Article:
Icahn School of Medicine at Mount Sinai, New York, USA

Hannington Kabugo
Parkinson's si Buko Uganda, Kampala, Uganda

David J Blacker
Perron Institute for neurological and translational science, Nedlands, Australia

Founding Editors from the Journal of Alzheimer’s Disease
George Perry
University of Texas at San Antonio, San Antonio, USA

Mark A. Smith†
Case Western Reserve University, Cleveland, USA

About the Journal

The Journal of Parkinson's Disease  (JPD) publishes original research in basic science, translational research and clinical medicine in Parkinson’s disease in cooperation with the Journal of Alzheimer's Disease. It features a first class Editorial Board and provides rigorous peer review and rapid online publication.

From 2022, the journal publishes eight issues per annual volume; prior to this it was four issues per year. From 2023 the journal will proceed as an open access publication, where all articles from the 2023 volume onwards will be openly available.

Impact Factor
JPD has a Journal Impact Factor of 5.2, and a CiteScore of 6.9 (2023 Journal Citation Reports, source: Clarivate, 2023).

Abstracted/Indexed in
Chemical Abstracts Service (CAS), Embase, Journal Citation Reports/Science Edition, MEDLINE, PsycINFO, PubsHub, Science Citation Index-Expanded (SciSearch®), Scopus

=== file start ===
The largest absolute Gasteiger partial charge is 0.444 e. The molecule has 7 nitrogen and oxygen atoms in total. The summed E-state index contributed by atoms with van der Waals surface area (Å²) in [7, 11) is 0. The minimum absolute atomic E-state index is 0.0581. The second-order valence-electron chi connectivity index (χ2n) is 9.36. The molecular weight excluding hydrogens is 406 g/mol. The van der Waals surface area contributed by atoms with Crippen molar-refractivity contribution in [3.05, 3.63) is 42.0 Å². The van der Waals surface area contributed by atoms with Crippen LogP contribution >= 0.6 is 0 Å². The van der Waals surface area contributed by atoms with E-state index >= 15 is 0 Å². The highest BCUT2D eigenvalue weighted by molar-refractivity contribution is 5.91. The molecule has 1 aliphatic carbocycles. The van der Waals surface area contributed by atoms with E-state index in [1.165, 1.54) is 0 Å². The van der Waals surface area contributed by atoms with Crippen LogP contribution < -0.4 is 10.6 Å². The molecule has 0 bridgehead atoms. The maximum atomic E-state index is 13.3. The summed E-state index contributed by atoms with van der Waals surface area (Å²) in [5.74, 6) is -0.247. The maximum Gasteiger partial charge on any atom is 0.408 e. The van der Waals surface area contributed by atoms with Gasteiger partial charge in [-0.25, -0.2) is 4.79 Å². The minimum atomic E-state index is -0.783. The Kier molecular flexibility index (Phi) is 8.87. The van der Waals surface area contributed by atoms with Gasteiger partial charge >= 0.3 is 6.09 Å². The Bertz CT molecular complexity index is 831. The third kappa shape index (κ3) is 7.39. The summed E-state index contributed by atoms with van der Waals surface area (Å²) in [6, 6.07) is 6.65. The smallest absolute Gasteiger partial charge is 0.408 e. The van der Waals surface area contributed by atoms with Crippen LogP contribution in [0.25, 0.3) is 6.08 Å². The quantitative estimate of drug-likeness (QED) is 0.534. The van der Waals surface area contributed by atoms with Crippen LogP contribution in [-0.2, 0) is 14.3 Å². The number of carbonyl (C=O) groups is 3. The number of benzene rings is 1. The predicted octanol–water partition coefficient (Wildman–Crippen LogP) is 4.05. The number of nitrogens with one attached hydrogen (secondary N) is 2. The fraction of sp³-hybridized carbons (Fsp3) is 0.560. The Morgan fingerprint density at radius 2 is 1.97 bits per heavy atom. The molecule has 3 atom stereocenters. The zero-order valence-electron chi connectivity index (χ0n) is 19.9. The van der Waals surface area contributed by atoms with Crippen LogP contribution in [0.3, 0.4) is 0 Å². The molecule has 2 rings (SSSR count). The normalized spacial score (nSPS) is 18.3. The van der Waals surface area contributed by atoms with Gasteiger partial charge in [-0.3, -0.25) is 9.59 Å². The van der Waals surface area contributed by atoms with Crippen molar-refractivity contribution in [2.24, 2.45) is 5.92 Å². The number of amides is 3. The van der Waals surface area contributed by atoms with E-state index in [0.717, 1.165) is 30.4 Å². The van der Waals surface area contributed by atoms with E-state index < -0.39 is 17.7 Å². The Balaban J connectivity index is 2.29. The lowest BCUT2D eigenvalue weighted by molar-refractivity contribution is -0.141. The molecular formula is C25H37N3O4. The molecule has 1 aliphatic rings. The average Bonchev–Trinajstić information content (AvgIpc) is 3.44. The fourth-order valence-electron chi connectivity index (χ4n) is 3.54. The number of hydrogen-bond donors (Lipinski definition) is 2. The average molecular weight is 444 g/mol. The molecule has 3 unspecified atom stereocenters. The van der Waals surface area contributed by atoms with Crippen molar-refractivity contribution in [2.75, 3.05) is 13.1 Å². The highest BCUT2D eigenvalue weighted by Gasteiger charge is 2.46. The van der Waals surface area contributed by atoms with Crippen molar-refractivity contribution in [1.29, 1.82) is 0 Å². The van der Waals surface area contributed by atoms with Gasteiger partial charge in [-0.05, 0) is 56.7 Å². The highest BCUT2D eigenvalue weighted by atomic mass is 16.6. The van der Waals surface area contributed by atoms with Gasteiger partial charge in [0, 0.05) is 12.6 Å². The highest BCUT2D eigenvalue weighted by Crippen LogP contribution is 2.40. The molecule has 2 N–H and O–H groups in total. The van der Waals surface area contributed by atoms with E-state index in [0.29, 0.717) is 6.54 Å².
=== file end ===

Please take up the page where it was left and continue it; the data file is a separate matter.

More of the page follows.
News & Social Media
View a selection of newsletters that were sent out recently by clicking on the links:
2020: Issue 1; Issue 2; Issue 3; Issue 4; Special Issue; Parkinson Prize 2020

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The Publisher

IOS Press publishes publishes around 90 journals and 70 books annually in a broad range of subject categories, primarily specializing in biomedical and life sciences (including neurosciences, medical informatics, cancer research, rehabilitation) and physical sciences (including computer sciences, artificial intelligence, engineering).

Headquartered in Amsterdam with satellite offices in the USA, Germany and China, IOS Press continues its rapid growth, embracing new technologies for the timely dissemination of information.

All journals are available in print and electronic format.

24 June 2015

New Study Calls for Partnering of Parkinson’s Disease Research Community with Patient Groups to Improve Effectiveness of Clinical Trials

Despite an urgent need for new medications, clinical trials in Parkinson’s disease (PD) have a relatively low rate of success. The reasons for this are complex, prompting a group of investigators from PD advocacy groups to conduct a survey of the principle stakeholders, PD scientists, patients, and caregivers, to determine some of the underlying barriers. Their results are published in the Journal of Parkinson’s Disease.

24 June 2015

What Is the Role of the Gut Microbiome in Developing Parkinson’s Disease?